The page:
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Goose Island Just Unveiled Plans for This Year's Bourbon County Stout

Bourbon County Stout is coming out on Black Friday like it does every year. What it doesn't do is have variants like these.

goose island 2020
Courtesy of Goose Island

Goose Island's Bourbon County Stout is a significant beer in the history of craft beer. It lays claim to being the earliest bourbon barrel-aged beer. Despite being one of the first dominoes to fall as big beer began purchasing craft breweries, BCS has remained a seasonal release that lots of drinkers get excited about.

The release has changed a bit in recent years, following the acquisition by Anheuser-Busch InBev. There's more available, more accessible variants, more hoopla, and $55 special releases that emulate that "hard to get" feel it once had. Nonetheless, it has maintained a high standard that still gets some people to wait in line for it, even though that's no longer necessary. 

This year's release marks the 10th anniversary of Goose Island's tradition of relating Bourbon County Stout on Black Friday. That will fall on November 27 this year, a date when the brewery will introduce seven variants of the popular Imperial Stout.

"This year’s Bourbon County Stout lineup includes some of the most exciting flavor combinations yet, brought forth by Goose employees and backed by personal inspiration – such as this year’s Bourbon County Proprietor’s, brewed by an Italian-American brewer for her love of spumoni, an Italian frozen treat," said â€‹Keith Gabbett, Goose Island Brewmaster. "With each sip of BCS, we want fans to be taken on a journey through flavor profiles and nuances that are thought-provoking and truly unique."

The 2020 variants include barrels from Weller, Larceny, and Old Forester. Here's a look at what you can expect to see when this year's batch becomes available.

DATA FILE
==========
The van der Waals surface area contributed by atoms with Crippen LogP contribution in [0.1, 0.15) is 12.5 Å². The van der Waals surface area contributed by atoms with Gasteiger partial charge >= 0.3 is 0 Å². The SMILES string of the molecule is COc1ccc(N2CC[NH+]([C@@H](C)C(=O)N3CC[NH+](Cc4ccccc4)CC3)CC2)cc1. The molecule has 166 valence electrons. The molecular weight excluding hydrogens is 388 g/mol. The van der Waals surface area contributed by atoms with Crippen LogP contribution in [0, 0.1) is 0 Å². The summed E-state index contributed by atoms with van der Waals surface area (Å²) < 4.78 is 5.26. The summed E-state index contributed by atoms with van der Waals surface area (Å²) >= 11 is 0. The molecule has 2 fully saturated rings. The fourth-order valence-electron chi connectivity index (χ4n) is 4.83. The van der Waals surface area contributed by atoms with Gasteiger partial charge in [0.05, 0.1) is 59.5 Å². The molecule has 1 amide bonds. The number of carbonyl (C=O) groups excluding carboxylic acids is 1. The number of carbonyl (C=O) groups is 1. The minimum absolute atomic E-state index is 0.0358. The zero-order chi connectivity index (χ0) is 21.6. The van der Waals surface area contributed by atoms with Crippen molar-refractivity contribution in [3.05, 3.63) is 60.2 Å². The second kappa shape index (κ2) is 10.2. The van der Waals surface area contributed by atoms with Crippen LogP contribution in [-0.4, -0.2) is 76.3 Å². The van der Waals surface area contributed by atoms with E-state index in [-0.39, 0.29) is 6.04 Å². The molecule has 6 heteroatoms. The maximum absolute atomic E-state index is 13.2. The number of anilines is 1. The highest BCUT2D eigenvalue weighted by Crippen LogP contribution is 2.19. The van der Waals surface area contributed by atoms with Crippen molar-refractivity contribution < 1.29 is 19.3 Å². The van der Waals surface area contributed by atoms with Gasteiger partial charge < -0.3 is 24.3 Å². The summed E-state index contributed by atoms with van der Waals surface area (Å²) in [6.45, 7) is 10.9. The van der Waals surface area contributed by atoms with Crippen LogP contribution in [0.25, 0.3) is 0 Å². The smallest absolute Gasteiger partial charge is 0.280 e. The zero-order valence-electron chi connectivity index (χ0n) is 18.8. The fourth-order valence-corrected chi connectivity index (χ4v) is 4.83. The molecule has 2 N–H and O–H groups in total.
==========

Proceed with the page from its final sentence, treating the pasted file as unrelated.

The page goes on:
Bourbon County Brand Stout
The original, aged for a year in a mix of barrels from distilleries that include Buffalo Trace, Heaven Hill, and Wild Turkey. 

Bourbon County Kentucky Fog Stout
This is Goose Island's first "tea-inspired variant." It's a take on London Fog using Earl Grey and Black Tea from Kilogram Tea, as well as clover honey.

Bourbon County Special #4 Stout
This variant is an oatmeal stout aged in bourbon barrels. The beer gets a hit of Intelligentsia Coffee after the aging has completed, as well as some bourbon barrel-aged maple syrup. 

Bourbon County Caramella Ale
Caramella Ale is a wheatwine aged in Larceny Wheated Bourbon barrels with apple, cinnamon, and caramel flavor. Caramella is Italian for candy, and the name seems appropriate since there's a serious caramel apple vibe to the recipe. "The aroma leans heavily into sweet caramel and cinnamon spice, while the taste comes in to show off the bourbon-soaked Larceny casks and red apple notes, reminiscent of a bold apple brandy," says Goose Island Lab Tech Joey Tidei, who developed Caramella Ale. 

Proprietor's Bourbon County Stout
Goose Island says this year's Proprietor's Stout was "inspired by third-generation Italian American brewer Emily Kosmal's love of spumoni." The beer is blended with pistachios, cacao nibs, vanilla flavors, and candied Amarena cherries. This release gives Kosmal a unique distinction as the first Goose Island brewer to have two Proprietor's recipes selected for release.

Birthday Bourbon County Stout
They're calling this a "truly unique variation," though it has little to do with cake if you're reading too deep into the "Birthday" part of the title. This stout is the result of a partnership with Old Forester. It was aged in Old Forester Birthday Bourbon barrels, mixing with the sought-after bourbon. Old Forester's tasting notes on the bourbon: "Rich oak spice and black currant coupled with light maple, caramel cake, and white floral notes."

Anniversary Bourbon County Stout
This last variant was aged two years in Weller 12-Year barrels as a celebration of Goose Island's "10-year tradition of releasing Bourbon County Stout on Black Friday." Expect this one to have strong barrel flavors between the 12-year Weller and sitting for an extra year before bottling.

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Dustin Nelson is a Senior Staff Writer at Thrillist. Follow him @dlukenelson.
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